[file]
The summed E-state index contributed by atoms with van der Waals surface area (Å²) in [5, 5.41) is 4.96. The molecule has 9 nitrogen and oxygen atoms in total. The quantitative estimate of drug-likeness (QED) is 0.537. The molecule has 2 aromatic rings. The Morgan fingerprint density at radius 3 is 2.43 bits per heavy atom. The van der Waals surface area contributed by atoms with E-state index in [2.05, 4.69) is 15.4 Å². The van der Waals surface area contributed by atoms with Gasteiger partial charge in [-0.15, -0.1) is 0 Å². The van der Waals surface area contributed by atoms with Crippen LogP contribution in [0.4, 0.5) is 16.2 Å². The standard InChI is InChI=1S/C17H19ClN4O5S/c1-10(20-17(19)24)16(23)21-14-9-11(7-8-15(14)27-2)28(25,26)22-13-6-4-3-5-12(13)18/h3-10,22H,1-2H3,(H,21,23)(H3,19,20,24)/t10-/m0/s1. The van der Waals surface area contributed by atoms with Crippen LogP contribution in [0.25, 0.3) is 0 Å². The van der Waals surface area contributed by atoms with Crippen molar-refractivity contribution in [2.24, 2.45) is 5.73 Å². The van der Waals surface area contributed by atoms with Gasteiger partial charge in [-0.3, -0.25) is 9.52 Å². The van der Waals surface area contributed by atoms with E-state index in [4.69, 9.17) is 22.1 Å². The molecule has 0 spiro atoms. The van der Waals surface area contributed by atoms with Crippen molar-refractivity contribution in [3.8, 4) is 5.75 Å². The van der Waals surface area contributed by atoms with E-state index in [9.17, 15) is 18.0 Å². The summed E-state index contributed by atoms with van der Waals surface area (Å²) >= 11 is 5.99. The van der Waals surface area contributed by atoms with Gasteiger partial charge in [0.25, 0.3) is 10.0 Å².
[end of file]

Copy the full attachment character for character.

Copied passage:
The summed E-state index contributed by atoms with van der Waals surface area (Å²) in [5, 5.41) is 4.96. The molecule has 9 nitrogen and oxygen atoms in total. The quantitative estimate of drug-likeness (QED) is 0.537. The molecule has 2 aromatic rings. The Morgan fingerprint density at radius 3 is 2.43 bits per heavy atom. The van der Waals surface area contributed by atoms with E-state index in [2.05, 4.69) is 15.4 Å². The van der Waals surface area contributed by atoms with Gasteiger partial charge in [-0.15, -0.1) is 0 Å². The van der Waals surface area contributed by atoms with Crippen LogP contribution in [0.4, 0.5) is 16.2 Å². The standard InChI is InChI=1S/C17H19ClN4O5S/c1-10(20-17(19)24)16(23)21-14-9-11(7-8-15(14)27-2)28(25,26)22-13-6-4-3-5-12(13)18/h3-10,22H,1-2H3,(H,21,23)(H3,19,20,24)/t10-/m0/s1. The van der Waals surface area contributed by atoms with Crippen LogP contribution in [0.25, 0.3) is 0 Å². The van der Waals surface area contributed by atoms with Crippen molar-refractivity contribution in [2.24, 2.45) is 5.73 Å². The van der Waals surface area contributed by atoms with Gasteiger partial charge in [-0.3, -0.25) is 9.52 Å². The van der Waals surface area contributed by atoms with E-state index in [4.69, 9.17) is 22.1 Å². The molecule has 0 spiro atoms. The van der Waals surface area contributed by atoms with Crippen molar-refractivity contribution in [3.8, 4) is 5.75 Å². The van der Waals surface area contributed by atoms with E-state index in [9.17, 15) is 18.0 Å². The summed E-state index contributed by atoms with van der Waals surface area (Å²) >= 11 is 5.99. The van der Waals surface area contributed by atoms with Gasteiger partial charge in [0.25, 0.3) is 10.0 Å².